Attention FAE Customers:
Please be aware that NASBA credits are awarded based on whether the events are webcast or in-person, as well as on the number of CPE credits.
Please check the event registration page to see if NASBA credits are being awarded for the programs you select.

Board approves proposed change to audit requirement

Published Date:
Apr 11, 2014

The vote paved the way for the proposed change to be included in the proxy ballot mailed to all CPA members of the Society. Because revisions to the bylaws require a general membership vote, a ballot that features the proposed changes and the slate of 2014–2015 board and officer nominees is included in the April issue of The Trusted Professional.

The board moved to eliminate the rule in order to bring the bylaws into alignment with the Society’s position that public companies should not be required to rotate audit firms, as proposed by the Public Company Accounting Oversight Board (PCAOB). The PCAOB had been exploring the concept of mandatory audit firm rotation, in the interests of increasing auditor independence, since 2011, though during a Feb. 5 budget meeting with the Securities and Exchange Commission (SEC), the board’s chair, James R. Doty, suggested that it was abandoning its efforts. The original idea has received a negative response, to date: Last July, the House approved the Audit Integrity and Job Protection Act, which would bar the PCAOB from mandating audit firm rotation among public companies, and the bill is currently being considered by the Senate.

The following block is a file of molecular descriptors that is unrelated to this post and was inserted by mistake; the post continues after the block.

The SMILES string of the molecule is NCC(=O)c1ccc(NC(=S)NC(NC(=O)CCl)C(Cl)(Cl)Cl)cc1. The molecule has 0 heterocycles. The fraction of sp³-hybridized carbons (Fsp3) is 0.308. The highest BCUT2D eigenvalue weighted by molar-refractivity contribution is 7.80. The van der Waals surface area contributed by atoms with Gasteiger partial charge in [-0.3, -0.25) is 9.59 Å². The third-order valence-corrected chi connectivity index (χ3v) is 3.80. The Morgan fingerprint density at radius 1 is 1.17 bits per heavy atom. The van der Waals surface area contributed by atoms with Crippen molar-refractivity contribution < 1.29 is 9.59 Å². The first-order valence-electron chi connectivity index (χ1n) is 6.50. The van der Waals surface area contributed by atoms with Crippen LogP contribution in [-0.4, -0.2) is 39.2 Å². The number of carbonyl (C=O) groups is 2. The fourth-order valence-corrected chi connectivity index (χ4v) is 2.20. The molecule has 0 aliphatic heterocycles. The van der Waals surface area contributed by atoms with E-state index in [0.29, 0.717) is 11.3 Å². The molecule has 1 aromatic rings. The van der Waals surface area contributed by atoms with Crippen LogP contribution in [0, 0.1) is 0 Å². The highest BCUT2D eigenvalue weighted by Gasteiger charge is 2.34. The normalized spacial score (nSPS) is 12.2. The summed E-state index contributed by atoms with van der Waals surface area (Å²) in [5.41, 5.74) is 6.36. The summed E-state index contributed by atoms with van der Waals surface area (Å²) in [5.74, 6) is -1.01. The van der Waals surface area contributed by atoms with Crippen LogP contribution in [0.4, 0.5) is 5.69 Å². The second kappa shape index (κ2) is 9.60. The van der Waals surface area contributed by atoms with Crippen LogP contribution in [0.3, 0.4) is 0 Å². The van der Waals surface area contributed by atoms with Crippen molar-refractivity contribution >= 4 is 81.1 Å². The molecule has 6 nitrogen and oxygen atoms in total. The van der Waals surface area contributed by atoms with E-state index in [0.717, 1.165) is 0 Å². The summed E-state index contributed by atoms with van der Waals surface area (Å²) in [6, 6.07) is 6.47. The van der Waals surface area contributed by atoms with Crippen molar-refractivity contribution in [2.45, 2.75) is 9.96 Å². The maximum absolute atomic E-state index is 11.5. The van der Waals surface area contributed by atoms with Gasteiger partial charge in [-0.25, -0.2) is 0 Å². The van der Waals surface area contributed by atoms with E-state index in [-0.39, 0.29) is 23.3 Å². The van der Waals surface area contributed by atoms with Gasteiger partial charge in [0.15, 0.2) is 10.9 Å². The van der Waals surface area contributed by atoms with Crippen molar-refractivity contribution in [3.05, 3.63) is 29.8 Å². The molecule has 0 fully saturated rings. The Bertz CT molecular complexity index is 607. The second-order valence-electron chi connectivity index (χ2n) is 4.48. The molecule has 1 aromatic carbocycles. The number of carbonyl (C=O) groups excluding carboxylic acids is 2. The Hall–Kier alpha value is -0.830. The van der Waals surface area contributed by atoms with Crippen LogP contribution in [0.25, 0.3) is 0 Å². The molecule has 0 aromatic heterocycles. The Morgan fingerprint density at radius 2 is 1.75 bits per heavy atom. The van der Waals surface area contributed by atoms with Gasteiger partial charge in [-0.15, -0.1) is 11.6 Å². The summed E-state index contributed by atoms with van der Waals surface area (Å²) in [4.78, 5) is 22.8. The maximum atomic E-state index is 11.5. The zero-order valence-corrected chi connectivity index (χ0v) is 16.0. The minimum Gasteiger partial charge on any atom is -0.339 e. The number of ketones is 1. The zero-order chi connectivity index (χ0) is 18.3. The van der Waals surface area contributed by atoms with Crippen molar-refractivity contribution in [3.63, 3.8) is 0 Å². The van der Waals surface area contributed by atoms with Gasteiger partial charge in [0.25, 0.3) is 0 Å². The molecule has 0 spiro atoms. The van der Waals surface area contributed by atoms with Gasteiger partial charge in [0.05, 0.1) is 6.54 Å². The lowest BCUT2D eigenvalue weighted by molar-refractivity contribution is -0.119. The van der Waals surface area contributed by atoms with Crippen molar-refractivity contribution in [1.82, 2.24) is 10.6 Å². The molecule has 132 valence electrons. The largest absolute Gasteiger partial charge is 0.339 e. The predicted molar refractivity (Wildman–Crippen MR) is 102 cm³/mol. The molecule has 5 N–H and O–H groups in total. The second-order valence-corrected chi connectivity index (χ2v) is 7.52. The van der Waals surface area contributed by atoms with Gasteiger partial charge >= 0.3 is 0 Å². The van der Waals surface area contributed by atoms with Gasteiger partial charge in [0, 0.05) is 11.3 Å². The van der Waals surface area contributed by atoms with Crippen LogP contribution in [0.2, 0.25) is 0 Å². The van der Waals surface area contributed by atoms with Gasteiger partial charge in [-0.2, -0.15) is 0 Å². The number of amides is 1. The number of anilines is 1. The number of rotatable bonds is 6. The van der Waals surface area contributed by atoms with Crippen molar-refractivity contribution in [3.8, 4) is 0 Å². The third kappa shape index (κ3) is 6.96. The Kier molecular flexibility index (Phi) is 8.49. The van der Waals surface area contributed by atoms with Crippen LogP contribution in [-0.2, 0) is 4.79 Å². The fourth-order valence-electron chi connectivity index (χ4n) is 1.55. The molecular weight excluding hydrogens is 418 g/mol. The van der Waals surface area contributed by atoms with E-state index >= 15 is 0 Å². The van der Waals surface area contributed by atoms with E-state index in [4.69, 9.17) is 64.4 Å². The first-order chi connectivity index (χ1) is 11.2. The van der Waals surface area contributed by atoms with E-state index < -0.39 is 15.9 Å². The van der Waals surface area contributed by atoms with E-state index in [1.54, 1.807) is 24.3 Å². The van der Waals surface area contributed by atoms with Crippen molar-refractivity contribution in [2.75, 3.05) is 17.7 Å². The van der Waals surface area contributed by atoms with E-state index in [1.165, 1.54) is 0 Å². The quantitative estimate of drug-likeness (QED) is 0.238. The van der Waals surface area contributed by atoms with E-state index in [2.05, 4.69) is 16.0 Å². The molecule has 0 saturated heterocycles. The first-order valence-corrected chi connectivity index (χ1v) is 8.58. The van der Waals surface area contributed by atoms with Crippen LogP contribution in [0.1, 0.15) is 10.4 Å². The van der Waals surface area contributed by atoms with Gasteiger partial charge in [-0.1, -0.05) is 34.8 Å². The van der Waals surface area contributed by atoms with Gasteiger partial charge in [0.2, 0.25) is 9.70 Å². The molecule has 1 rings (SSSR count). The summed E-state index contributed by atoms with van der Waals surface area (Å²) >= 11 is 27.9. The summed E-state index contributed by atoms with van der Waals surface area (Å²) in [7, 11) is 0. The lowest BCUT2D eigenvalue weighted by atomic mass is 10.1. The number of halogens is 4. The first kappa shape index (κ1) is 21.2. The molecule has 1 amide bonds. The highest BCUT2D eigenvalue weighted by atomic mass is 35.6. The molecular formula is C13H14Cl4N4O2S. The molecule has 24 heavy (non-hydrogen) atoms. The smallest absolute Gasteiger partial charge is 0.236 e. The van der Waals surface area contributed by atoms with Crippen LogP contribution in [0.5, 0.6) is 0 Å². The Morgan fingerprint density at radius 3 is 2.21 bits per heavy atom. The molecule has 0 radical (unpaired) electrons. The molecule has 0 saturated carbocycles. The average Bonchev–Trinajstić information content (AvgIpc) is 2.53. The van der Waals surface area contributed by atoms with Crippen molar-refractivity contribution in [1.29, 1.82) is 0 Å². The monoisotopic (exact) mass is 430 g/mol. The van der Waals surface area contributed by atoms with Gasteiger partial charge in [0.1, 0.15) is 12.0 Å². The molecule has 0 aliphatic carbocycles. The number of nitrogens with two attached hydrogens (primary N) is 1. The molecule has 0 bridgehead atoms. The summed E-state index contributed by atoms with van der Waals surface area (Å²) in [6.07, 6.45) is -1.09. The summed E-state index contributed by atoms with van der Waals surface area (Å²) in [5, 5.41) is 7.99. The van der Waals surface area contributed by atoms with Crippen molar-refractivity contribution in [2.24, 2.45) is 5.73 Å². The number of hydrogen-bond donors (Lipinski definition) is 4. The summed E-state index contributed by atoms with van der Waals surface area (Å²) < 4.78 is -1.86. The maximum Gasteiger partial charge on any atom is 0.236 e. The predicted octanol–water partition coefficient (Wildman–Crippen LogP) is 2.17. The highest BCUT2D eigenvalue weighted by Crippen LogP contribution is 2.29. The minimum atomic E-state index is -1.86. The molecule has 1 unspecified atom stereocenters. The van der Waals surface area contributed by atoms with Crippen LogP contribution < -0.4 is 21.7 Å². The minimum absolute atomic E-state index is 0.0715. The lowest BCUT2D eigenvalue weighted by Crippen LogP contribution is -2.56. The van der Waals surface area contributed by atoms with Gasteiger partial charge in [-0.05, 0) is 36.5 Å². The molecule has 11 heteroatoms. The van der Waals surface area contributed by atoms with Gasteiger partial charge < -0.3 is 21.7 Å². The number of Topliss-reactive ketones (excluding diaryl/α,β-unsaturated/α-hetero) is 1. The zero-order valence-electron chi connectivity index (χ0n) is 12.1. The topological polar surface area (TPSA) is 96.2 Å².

The NYSSCPA itself criticized the idea in a December 2011 comment letter. While the Society agreed that independence and objectivity are important, it argued that the PCAOB had failed to effectively link audit failures with any lack of independence. Even in cases where a lack of independence did impact the audit, the Society argued in its comment letter that the issue does not lay with the firm itself but with the engagement personnel.

The Society also cautioned that a practice such as mandatory audit firm rotation could even have a negative effect on audits, as it takes time to develop and maintain the necessary skill set to properly audit an SEC-registered firm, especially in the case of specialized industries.

Click here to see more of the latest news from the NYSSCPA.